Ben (Robert De Niro), the producer in the middle of the Hollywood comedy What Just Happened?, always has to push ahead, even when he's not sure where he's going and even when he regrets leaving something behind. Enormous projects such as Hollywood movies or American political campaigns require a propulsive, never-say-die attitude just to cross the finish line. At the moment this movie picks up Ben's life story, he's not sure he's going to make it there on any front. He's still in love with his second wife (Robin Wright Penn)
FEATURES
By LIZ SMITH and LIZ SMITH,Tribune Media Services | April 8, 2008
Of course, the most brutish part of my job is having to sit with men like George Clooney and Bruce Willis for dinner. But somebody has to do it and that lucky somebody is sometimes me. The other night in 21, after the feisty Leatherheads movie premiere at MOMA, Oscar winners and glamorous VIPS were mixing it up with millionaires and their rich wives. Nay, some were billionaires! I did spy David and Julia Koch, Joan Ganz Cooney and Pete Peterson, Woody "he owns the Jets" Johnson and Suzanne Ircha, Samantha Boardman and Aby Rosen, Jeanne and Herb Siegel and John and Susan Gutfreund.
FEATURES
June 29, 2007
THE QUESTION The fourth installment of Die Hard, starring Bruce Willis, came out this week. What is the continued allure of this series, which follows the heroics of police officer John McClane? WHAT YOU SAY I believe that the continued allure of the Die Hard series, starring Bruce Willis as police officer John McClane, is the belief, deep down in the American psyche, that one hard, righteous, determined average American working man, placed by fate in harm's way, can stand toe-to-toe with the evil terrorist legions, take everything they can throw at him and still, in the end, defeat them and emerge victorous.
FEATURES
By Chris Kaltenbach and Chris Kaltenbach,SUN MOVIE CRITIC | June 29, 2007
With the two successful Underworld films under his belt, director Len Wiseman was ready to talk turkey about his next project. Sitting down with some executives from Fox, he says, he was open to all sorts of suggestions. Save one. "I couldn't see myself doing a straightforward action cop film," Wiseman, 34, says over the phone from his home in the Brentwood section of Los Angeles. "That's not really something I'm in to." What he was in to, or at least what he was known for, were Underworld (2003)
FEATURES
By Chris Kaltenbach and Chris Kaltenbach,Sun reporter | June 26, 2007
Bruce Willis sightings. Traffic jams that left drivers fuming. Helicopters whizzing through the city sky. A heavy dose of moviemaking razzle-dazzle, right here in Charm City. It all started with a cell phone call. Maryland Film Office director Jack Gerbes was preparing to take off for last year's Fourth of July holiday when some folks from 20th Century Fox put a call out. They were getting ready to film Live Free or Die Hard, the fourth film in the blockbuster Die Hard franchise, and were looking for a location to shoot a few big scenes.
FEATURES
By Paul Davidson and Paul Davidson,Los Angeles Times | June 19, 2007
With the release of Live Free or Die Hard drawing near, Bruce Willis finds himself reaching out directly to angry fans to keep the fourth Die Hard film from, well, dying hard. One reason fans are angry is 20th Century Fox's decision to make this a PG-13 film unlike the first three, which were R-rated. This decision -- blasphemy to many fans -- was made public in this month's issue of Vanity Fair, in which Willis expressed his disappointment in the movie's new rating: "I really wanted this one to live up to the promise of the first, which I always thought was the only really good one," he said.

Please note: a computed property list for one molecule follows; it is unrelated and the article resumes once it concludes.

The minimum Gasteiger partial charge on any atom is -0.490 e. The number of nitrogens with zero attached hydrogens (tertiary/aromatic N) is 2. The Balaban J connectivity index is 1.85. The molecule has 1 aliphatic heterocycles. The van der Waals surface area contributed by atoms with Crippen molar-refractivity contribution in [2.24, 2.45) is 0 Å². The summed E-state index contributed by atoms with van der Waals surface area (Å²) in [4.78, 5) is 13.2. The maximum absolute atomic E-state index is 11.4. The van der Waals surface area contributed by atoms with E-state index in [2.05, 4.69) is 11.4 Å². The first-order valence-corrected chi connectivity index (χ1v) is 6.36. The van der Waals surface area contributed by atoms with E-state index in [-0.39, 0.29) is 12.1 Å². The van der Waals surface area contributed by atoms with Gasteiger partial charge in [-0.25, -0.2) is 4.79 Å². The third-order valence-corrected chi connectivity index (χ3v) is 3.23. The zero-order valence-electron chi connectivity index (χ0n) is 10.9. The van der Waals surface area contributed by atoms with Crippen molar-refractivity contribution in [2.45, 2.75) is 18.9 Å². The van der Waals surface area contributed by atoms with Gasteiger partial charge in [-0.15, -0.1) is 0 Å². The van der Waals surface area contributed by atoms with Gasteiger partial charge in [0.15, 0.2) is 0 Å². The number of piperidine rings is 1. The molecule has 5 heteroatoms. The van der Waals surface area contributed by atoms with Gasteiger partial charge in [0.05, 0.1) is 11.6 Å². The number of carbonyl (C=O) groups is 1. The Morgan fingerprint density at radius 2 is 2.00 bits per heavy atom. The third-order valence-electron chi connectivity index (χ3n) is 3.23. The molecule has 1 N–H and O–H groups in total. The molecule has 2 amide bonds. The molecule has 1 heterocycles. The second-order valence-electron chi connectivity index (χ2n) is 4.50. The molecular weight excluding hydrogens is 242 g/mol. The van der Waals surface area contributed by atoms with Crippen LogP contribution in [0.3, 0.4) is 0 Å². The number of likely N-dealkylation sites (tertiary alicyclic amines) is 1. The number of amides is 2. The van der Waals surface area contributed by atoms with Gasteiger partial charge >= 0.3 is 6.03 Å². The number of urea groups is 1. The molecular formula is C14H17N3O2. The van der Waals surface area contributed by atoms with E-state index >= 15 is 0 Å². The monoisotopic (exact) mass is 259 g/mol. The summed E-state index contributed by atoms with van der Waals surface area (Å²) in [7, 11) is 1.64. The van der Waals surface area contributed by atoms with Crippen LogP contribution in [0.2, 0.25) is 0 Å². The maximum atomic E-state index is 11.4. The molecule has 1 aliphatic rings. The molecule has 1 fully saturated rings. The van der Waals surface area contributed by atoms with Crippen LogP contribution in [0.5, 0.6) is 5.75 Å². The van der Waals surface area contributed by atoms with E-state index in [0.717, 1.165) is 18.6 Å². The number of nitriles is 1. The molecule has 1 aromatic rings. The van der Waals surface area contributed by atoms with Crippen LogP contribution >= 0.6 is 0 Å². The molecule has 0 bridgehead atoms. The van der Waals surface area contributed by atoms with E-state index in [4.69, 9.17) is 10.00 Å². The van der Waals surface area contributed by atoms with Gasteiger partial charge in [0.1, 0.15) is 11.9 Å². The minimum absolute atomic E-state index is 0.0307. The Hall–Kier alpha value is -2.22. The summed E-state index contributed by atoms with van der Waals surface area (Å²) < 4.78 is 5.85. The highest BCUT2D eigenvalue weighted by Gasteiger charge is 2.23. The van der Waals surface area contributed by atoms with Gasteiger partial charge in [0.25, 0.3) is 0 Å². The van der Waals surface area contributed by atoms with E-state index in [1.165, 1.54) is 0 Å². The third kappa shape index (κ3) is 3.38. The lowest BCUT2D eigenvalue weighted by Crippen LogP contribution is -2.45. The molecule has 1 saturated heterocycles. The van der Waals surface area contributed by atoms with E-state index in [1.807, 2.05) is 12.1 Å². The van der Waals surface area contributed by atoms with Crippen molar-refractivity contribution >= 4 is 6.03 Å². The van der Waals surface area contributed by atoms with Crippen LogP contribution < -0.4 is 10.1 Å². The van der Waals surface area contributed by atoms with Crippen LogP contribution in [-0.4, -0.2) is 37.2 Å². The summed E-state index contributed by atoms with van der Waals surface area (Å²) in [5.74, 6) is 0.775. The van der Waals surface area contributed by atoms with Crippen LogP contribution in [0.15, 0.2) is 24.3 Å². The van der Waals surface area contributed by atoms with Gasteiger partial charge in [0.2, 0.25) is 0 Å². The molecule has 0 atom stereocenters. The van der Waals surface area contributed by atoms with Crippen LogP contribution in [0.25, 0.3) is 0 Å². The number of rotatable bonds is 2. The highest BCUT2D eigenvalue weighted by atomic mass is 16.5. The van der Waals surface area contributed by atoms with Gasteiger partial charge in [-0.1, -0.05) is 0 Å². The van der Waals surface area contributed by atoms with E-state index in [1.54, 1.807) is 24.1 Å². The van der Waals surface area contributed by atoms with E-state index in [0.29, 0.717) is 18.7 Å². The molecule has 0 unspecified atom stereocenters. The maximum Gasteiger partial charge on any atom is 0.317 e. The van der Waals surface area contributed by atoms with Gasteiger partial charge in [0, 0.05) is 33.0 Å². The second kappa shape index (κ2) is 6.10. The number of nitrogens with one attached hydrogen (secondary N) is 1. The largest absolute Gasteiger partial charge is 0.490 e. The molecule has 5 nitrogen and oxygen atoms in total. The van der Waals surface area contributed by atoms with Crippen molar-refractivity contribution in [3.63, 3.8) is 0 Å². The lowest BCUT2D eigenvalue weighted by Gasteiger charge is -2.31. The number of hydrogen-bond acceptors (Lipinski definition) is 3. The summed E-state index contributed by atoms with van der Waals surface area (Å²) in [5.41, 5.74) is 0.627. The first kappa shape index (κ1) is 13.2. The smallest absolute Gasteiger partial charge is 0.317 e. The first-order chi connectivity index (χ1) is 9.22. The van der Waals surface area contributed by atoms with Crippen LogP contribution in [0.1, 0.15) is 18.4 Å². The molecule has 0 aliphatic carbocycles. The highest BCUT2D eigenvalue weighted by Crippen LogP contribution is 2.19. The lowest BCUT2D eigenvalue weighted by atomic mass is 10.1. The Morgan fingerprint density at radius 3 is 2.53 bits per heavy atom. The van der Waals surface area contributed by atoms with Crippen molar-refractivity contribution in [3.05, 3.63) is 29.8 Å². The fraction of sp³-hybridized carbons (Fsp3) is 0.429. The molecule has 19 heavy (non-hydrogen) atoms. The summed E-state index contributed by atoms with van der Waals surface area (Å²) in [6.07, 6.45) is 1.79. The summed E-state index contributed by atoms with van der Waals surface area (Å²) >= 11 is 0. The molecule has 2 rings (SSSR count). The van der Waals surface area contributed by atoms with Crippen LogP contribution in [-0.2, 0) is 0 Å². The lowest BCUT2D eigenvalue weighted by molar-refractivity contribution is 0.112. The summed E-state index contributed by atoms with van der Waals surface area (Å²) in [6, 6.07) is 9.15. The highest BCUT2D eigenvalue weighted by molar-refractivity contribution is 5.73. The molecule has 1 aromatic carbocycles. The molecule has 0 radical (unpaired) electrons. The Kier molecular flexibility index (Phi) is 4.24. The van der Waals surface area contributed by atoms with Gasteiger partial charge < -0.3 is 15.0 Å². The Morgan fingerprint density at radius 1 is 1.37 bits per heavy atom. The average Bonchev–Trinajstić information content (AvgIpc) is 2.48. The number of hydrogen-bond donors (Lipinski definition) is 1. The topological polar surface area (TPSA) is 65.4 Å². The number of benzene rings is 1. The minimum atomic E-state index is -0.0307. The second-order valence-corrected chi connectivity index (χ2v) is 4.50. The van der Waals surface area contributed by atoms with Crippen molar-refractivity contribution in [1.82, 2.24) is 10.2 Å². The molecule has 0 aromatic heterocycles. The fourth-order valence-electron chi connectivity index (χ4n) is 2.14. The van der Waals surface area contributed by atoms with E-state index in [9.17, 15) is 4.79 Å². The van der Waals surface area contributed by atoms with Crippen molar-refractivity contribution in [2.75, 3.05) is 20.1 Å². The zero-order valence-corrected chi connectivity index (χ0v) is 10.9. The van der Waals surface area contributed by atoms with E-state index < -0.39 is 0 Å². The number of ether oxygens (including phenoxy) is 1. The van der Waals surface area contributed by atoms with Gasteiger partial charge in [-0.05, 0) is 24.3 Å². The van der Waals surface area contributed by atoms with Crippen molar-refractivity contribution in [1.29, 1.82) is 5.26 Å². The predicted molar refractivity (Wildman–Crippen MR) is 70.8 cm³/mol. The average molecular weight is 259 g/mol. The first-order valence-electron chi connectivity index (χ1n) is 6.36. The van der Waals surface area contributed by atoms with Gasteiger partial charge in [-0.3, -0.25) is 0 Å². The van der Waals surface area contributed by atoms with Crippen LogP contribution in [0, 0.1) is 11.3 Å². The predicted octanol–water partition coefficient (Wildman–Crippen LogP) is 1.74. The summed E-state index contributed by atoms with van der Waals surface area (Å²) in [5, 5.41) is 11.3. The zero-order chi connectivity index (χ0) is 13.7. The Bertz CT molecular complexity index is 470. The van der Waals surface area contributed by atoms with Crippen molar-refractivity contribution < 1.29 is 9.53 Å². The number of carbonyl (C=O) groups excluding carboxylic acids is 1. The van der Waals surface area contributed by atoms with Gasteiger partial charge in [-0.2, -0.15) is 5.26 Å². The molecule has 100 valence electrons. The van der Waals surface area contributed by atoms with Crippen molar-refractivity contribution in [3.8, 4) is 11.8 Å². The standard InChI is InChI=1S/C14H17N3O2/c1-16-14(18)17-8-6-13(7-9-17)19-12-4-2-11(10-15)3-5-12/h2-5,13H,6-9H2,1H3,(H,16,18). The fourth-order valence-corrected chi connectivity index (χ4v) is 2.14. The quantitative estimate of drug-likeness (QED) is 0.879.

FEATURES
By Steven Rea and Steven Rea,Knight-Ridder | November 8, 1991
Bruce Willis, who not long ago said he was going to take a year off from the film business, has changed his mind. With a string of super-expensive disasters behind him ("Hudson Hawk," "The Bonfire of the Vanities"), his new film ("Billy Bathgate," in which he plays Bo Weinberg) plagued with problems from the start, and his Dec. 13 release ("The Last Boy Scout") getting not-so-great word-of-mouth, Willis will try to redeem himself and his box-office clout with a black comedy from director Robert Zemeckis ("Who Framed Roger Rabbit")
FEATURES
By Lou Cedrone | April 24, 1991
Just a few years ago, he was known as ''The Wild Man.'' Today, he is married to actress Demi Moore and is the father of a 2 1/2 -year-old daughter who will any day now have a sister or brother.Have marriage and fatherhood sobered Bruce Willis? It would seem so. On television, he laments the excesses of his 20s. ''They were a waste,'' he said.In person, in New York, he smarts when Kitty Kelley's name is mentioned. ''What a parasite,'' he said. ''It's terrible when your crowning achievement is to pick up a lead pencil and write those things,'' he said.
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By Chris Kaltenbach and Chris Kaltenbach,SUN MOVIE CRITIC | April 13, 2007
No one is who they seem in Perfect Stranger, but the promise of the unexpected comes across as a boast, not a challenge. Instead of heightening the intrigue in this psychological thriller, the labored twists and out-of-leftfield turns will leave audiences more weary than wary. Halle Berry, in her most challenging role since Monster's Ball, for which she won an Oscar, is Rowena Price, who opens the film as one seriously ticked-off investigative journalist.
FEATURES
By Chris Kaltenbach and Chris Kaltenbach,Sun Reporter | September 29, 2006
Eric Buarque hears it all the time: He looks just like that actor from those Die Hard films. You know, Bruce Willis. "One time I was traveling, I can't remember what airport it was, I had a bunch of young girls who were literally trembling who came up to me," the Columbia resident says. "I had my picture taken with them; it kind of made their day. As far as they know, they had their picture taken with Bruce Willis. They were happy." This week, Buarque has turned his resemblance to the rich and famous into a profit-making enterprise, landing a job as the actor's stand-in during the Baltimore shoot of the fourth Die Hard film, Live Free or Die Hard, which pits Willis' NYPD Detective John McClane against terrorists looking to wreak havoc on America via the Internet.